One of the toughest issues Olens took on early in his first term was sex trafficking, strengthening penalties for crimes involving labor or sexual servitude, including changing the minimum punishment from one year in prison to 10, and undertaking an education program to help law enforcement and prosecutors.

“There were several motivating factors,” Olens says. “I was never abused, thankfully, but I did lose my mom at age 5 and my dad at age 12.” The uncle with whom he had gone to live died when Olens was 14. “I did have an upbringing where you needed to get maturity quicker than the average boy.”

Right after he was elected he heard a presentation from Linda Smith, a former congresswoman from Washington state, and her organization, Shared Hope International, about state laws concerning sex trafficking.

“I came back and told the office I wanted it to be a priority and immediately went to work with [former Rep.] Edward Lindsey and Renee Unterman – some of the few legislators at that time interested in the issue. They did a great job.” HB 200 passed in 2011; 2015’s SB 8 provided additional resources for children who are victimized.

“Sam has been a godsend to the movement of protecting children,” says Sen. Unterman, a long-time child advocate who says it was often a struggle to convince people that child sex trafficking was actually occurring in Georgia. “Sam was integral. He verified and gave validity [to the fight]. He said, ‘Oh, yes, it is happening.’”

And equally important, she says, “You have to prosecute. You have to let criminals know you’re a very restrictive state: Don’t come to the state of Georgia and do your dirty business. Sam is sending that message.”

Last fall Olens hired Camila Wright from Fulton District Attorney Paul Howard’s office, where she handled sex trafficking cases, something she continues to do in a statewide role. Additionally, Olens says, “She and I both go around the state providing training for law enforcement and communities.

“We know that as soon as we train law enforcement, as soon as we train prosecutors and judges, the system works better. We know as soon as the police department and sheriff’s department know what they’re looking at, they are able to [make] the right charge of trafficking.

“I’m a believer in the Starfish Theory,” Olens says. “You may not save all these children that are being sold for sex, but every child you save is a great day. It takes a lot of restorative efforts to help bring their life back. We work with Georgia Cares, Street Grace, Youth Spark, Wellspring Living and Rotary Clubs – we all need to be working together.”


Prescription Drugs

Olens is directing his personal energies and the clout of his office toward a campaign, now in its second year, to alert the public, especially young people, to the dangers of prescription drugs.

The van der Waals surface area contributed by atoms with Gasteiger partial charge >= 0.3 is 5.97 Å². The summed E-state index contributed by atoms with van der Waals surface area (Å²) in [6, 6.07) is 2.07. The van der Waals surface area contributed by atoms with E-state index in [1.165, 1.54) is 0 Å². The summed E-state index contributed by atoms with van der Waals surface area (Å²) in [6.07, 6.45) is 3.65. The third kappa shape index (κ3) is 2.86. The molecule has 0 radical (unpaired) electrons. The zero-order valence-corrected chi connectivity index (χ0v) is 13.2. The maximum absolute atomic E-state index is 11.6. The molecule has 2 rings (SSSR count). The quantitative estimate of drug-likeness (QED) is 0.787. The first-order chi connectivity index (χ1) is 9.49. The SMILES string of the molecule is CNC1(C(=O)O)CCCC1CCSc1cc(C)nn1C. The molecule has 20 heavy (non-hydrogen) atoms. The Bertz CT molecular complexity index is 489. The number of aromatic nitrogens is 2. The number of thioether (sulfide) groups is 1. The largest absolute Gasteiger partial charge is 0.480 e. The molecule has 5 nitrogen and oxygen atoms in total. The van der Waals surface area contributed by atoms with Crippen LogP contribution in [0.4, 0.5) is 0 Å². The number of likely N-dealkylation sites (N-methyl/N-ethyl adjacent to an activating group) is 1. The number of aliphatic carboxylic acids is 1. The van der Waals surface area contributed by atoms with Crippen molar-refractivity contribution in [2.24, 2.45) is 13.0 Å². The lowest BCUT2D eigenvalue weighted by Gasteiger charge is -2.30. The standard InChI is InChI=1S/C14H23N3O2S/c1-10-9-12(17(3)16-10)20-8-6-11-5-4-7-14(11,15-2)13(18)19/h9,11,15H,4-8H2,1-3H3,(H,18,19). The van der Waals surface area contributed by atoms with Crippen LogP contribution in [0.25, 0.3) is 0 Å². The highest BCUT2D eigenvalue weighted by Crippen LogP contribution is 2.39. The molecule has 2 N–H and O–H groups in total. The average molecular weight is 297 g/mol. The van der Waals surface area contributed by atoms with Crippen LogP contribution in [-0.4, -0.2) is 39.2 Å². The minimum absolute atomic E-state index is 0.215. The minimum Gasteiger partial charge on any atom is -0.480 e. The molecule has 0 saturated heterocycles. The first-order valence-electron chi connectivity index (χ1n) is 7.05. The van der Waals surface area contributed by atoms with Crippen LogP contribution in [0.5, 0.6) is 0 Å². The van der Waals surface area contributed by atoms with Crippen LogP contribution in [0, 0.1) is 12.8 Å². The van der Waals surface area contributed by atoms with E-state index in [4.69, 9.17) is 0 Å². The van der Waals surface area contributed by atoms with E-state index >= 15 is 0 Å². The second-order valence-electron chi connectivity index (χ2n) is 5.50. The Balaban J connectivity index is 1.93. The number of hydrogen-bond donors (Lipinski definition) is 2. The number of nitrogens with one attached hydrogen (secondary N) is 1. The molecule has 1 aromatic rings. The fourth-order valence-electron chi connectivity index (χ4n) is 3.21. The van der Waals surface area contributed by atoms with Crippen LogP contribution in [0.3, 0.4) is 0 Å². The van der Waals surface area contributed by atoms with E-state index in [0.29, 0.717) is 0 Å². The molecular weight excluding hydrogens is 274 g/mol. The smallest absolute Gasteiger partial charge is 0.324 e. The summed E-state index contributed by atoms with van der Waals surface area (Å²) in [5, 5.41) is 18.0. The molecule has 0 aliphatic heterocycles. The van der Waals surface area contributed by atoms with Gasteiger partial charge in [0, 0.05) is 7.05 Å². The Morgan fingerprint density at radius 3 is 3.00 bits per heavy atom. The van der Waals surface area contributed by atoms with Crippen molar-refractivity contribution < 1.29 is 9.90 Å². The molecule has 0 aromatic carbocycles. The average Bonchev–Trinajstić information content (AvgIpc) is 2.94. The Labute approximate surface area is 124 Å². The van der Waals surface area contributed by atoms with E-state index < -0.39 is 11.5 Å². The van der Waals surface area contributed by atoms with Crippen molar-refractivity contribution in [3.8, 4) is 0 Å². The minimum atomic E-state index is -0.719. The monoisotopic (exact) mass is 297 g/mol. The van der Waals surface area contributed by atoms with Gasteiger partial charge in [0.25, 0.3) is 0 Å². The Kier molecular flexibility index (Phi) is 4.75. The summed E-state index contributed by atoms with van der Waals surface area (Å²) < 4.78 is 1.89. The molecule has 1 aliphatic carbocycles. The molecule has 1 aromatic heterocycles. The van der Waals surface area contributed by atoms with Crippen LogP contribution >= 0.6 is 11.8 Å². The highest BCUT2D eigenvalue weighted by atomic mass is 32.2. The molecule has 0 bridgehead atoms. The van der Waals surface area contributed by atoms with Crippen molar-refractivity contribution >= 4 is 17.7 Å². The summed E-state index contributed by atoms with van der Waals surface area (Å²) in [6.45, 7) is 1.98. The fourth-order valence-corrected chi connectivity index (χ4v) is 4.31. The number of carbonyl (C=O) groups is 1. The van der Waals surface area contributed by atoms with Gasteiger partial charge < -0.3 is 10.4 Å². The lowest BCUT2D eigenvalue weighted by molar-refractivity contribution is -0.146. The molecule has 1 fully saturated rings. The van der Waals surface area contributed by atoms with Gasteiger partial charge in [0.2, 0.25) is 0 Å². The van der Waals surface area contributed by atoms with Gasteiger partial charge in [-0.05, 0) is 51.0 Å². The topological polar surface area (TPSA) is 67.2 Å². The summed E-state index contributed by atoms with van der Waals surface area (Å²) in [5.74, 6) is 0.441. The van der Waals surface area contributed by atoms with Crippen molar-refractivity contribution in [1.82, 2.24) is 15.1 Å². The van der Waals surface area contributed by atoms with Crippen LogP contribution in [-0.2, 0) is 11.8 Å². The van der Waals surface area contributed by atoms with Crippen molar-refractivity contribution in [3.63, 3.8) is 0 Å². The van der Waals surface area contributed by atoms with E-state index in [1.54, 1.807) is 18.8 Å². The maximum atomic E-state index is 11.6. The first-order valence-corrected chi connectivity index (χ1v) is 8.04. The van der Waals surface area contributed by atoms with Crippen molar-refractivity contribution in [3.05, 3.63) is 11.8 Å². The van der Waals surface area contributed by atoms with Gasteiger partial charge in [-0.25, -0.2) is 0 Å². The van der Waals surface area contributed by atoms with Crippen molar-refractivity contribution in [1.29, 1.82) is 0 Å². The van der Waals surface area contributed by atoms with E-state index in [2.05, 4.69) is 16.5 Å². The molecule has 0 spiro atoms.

“Students are told all the time about marijuana, coke and methamphetamines,” he says, “but the five major drugs that account for overdose that the GBI [Georgia Bureau of Investigation] sees abused are Oxycontin, Xanax, Methadone, Hydrocodone and methamphetamines. The top four we are not talking about.

“So whether it’s the child that goes to a psychologist due to a difficult divorce in the family or the football star who has a knee injury and gets hooked on pain pills, or even the child told by a friend, ‘Those pills in the medicine cabinet will give you one heck of a high and they’re free,’ it’s a serious problem. We lose about 700 lives a year to prescription drug overdose.”

He and members of his staff speak regularly at schools, often accompanied by recovering addicts, to let students know how easy it is to become addicted and how damaging an addiction can be.

Another part of this particular fight involves going after pill mills, the shady pain clinics that freely dispense drugs. “How is it that if you call your doctor, it takes two or three days to get in and get an antibiotic,” Olens says, “and you can walk into a pain clinic and get oxycodone the same day?”

Once Florida passed a law regulating the clinics, many of the pill pushers moved to Georgia. But legislation advocated by Olens, based on the Florida law, now requires the clinics to be licensed and regulated by the state board of medical examiners. He makes a point of adding that most medical professionals in the state prescribe responsibly, but says it’s important to go after the bad actors.

Olens is proud of another effort aimed at helping young people: the Legal Food Frenzy program he created, at the urging of Atlanta Community Food Bank founder Bill Bolling. The program is a statewide food-drive competition to get lawyers, especially newly minted ones, involved in helping state food banks bridge the summertime gap, when many children who receive free or reduced-cost school lunches during the school year may be in need.


Open Government

Even before he was elected, Olens was convinced that Georgia’s Sunshine Laws, ensuring access to public meetings and public records, needed an overhaul. He was called “Don Quixote,” by one newspaper publisher, who doubted he could get a bill through the legislature.